In 2011, I was fortunate enough to explore a few of the most remote areas of China. Walking through Dali, this ancient walled city that dates back to the 14th century, I was struck by the dichotomy of the new and old intertwined within the city. I became increasingly curious about the perspective of this city from outside its walls. By traveling outside the walls, I was able to envision what people would have seen as they arrived here, viewing this impressive architecture for the first time.
Here, common Chinese architecture is evident — a curving roof with ceramic tiles. Overhanging eaves provided shelter from both rain and sun. And, although the strong and prominent brick wall certainly offers protection, it also acts as a reminder of the group (rather than individualistic) mentality that is common to Chinese culture. While Chinese temples might be Buddhist, Daoist, or Confucian, the bright red detailing here indicates a likely Buddhist temple.
Similar to many Chinese temples, this one is constructed amongst trees, on a hilltop, in a secluded locale. It is believed that a temple’s physical setting is crucially important to one’s overall religious experience. Although I’m not certain, it is likely to have an axis oriented north-south, with its most important features like the entrance facing south, towards the sun. Those entering the temple would commonly do so through the left while exiting to the right.
It is not surprising that this temple is similar in appearance and design to many Chinese temples. After all, heavily considered and utilized here is the art of Feng Shui – the art of design and arrangement favourable to the flow of energy. Both the symmetry and curves pay homage to the ancient Chinese wisdom practiced by the Chinese for centuries.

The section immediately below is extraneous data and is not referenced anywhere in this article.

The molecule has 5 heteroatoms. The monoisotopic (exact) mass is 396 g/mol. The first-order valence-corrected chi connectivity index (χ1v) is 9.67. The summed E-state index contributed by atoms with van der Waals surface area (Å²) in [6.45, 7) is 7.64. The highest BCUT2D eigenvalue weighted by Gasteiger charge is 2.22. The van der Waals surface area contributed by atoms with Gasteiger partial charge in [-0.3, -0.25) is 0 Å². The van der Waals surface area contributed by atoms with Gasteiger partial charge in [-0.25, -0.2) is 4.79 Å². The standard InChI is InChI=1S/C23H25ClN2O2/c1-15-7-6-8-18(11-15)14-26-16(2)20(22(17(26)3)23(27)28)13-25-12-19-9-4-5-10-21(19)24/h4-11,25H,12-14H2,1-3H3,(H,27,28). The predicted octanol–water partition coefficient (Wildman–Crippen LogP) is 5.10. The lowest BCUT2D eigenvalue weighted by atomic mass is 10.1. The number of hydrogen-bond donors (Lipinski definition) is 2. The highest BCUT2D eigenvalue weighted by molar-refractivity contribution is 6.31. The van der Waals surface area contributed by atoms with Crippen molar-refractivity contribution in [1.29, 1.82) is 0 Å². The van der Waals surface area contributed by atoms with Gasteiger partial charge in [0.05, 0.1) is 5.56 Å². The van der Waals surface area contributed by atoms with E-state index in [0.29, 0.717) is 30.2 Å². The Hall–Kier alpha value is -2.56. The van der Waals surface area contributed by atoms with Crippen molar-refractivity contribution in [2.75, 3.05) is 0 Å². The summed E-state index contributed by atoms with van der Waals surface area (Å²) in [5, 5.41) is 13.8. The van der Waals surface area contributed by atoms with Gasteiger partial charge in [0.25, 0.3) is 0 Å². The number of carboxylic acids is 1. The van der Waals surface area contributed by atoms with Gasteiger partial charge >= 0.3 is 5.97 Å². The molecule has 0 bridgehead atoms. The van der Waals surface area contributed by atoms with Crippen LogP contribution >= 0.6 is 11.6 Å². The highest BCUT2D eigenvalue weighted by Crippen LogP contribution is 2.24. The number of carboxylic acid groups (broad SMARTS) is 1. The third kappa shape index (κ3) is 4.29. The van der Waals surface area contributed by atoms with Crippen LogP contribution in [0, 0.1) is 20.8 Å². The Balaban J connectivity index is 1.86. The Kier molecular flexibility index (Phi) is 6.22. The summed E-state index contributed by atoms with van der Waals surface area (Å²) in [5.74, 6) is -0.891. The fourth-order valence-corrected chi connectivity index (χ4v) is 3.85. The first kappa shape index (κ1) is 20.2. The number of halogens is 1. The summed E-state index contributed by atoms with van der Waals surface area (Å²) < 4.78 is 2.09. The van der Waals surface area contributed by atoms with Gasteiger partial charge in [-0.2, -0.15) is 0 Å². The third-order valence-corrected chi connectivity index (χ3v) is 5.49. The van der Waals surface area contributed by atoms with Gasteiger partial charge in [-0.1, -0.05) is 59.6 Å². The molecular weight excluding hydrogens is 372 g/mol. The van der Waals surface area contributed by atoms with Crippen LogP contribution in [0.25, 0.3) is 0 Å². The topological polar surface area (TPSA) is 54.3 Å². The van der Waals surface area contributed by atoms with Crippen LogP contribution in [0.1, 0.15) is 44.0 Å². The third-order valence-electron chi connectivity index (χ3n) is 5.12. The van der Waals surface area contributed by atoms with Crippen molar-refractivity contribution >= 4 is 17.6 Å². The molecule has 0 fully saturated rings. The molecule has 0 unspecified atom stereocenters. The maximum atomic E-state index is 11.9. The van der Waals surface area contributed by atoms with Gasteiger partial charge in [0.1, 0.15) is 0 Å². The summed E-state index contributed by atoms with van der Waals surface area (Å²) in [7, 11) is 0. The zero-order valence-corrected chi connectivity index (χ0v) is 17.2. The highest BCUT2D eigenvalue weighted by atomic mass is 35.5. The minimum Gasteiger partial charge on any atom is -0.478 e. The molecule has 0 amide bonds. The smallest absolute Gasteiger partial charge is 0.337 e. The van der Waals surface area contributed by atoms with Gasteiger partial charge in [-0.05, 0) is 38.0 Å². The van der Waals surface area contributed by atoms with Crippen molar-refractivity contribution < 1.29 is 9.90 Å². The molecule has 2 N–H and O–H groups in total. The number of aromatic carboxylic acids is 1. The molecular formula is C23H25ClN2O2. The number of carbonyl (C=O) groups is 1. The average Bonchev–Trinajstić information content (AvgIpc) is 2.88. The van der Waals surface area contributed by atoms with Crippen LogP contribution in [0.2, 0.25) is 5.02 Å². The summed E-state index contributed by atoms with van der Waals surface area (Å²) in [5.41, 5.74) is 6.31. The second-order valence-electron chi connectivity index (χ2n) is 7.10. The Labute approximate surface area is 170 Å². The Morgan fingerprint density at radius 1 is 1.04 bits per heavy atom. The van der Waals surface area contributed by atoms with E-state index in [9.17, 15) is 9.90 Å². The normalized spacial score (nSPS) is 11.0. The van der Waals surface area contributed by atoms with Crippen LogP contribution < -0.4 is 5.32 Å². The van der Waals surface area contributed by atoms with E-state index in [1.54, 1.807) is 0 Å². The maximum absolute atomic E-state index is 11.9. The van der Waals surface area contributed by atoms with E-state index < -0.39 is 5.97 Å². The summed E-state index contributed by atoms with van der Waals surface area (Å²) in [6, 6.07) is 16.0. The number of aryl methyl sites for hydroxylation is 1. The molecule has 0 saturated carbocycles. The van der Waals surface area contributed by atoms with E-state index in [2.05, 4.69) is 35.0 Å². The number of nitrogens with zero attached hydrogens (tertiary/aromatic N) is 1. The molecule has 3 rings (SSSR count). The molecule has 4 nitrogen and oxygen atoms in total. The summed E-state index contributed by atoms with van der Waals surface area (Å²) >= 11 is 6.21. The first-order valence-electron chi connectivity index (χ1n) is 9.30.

In ‘The Heart of China’, I love the dense brush with small pops of colour offered by the flowers. The history is marked by the ancient brick wall and the architecture from the temple above. The lighting is incredibly special as the rays of the sun are clear straight across the image. The temple sits on elevated grounds, surrounded by a range of hills that gives it protection.
Located in the Yunnan province of China, Dali is on the southern edge of the Tibetan plateau and is populated with many different ethnic minorities. Dali has long been a regional centre of commerce, and is located at a crossroads of trade routes between Tibet, China, Burma, and Southeast Asia. Dali was the capital of two large kingdoms from the 8th and 10th centuries until it was conquered by the Mongols in the 12th century. The present Old Town was rebuilt by the Ming dynasty at the beginning of the 14th century.
Outside of the Old Town are the famous Three Pagodas from the 9th and 10th century – if you look hard enough you’ll see the top of one as it’s faintly visible in the background of this image. Inside the confines of this walled city, locals, wearing brightly coloured traditional clothing, walk up and down the streets. Recently discovering its previously hidden beauty and well-preserved architecture, tourists are increasingly drawn to this remote area.
I had previously spent some time with the Lisu people in a small village up in the mountain ranges tucked behind this city. The Lisu people are a Tibeto-Burman ethnic minority group in this area. The Lisu are believed to have originated in eastern Tibet even before present Tibetans arrived in the plateau. Lisu history is passed from one generation to the next in the form of songs. Today, these songs are so long that they can take an entire night to sing.
That was an experience in my life that would forever change the way I think and see the world. It was my first step in becoming a different person, capable of seeing the world from more than one cultural perspective. In that sense, this culture shock was the first step in the process of my transformation.
It was shortly after this trip that I decided I needed to capitalize on every day. Feeling dedicated and inspired I vowed to put every ounce of energy I have into pursuing a dream to travel the far reaches of the world, returning with photographs and stories for others to enjoy.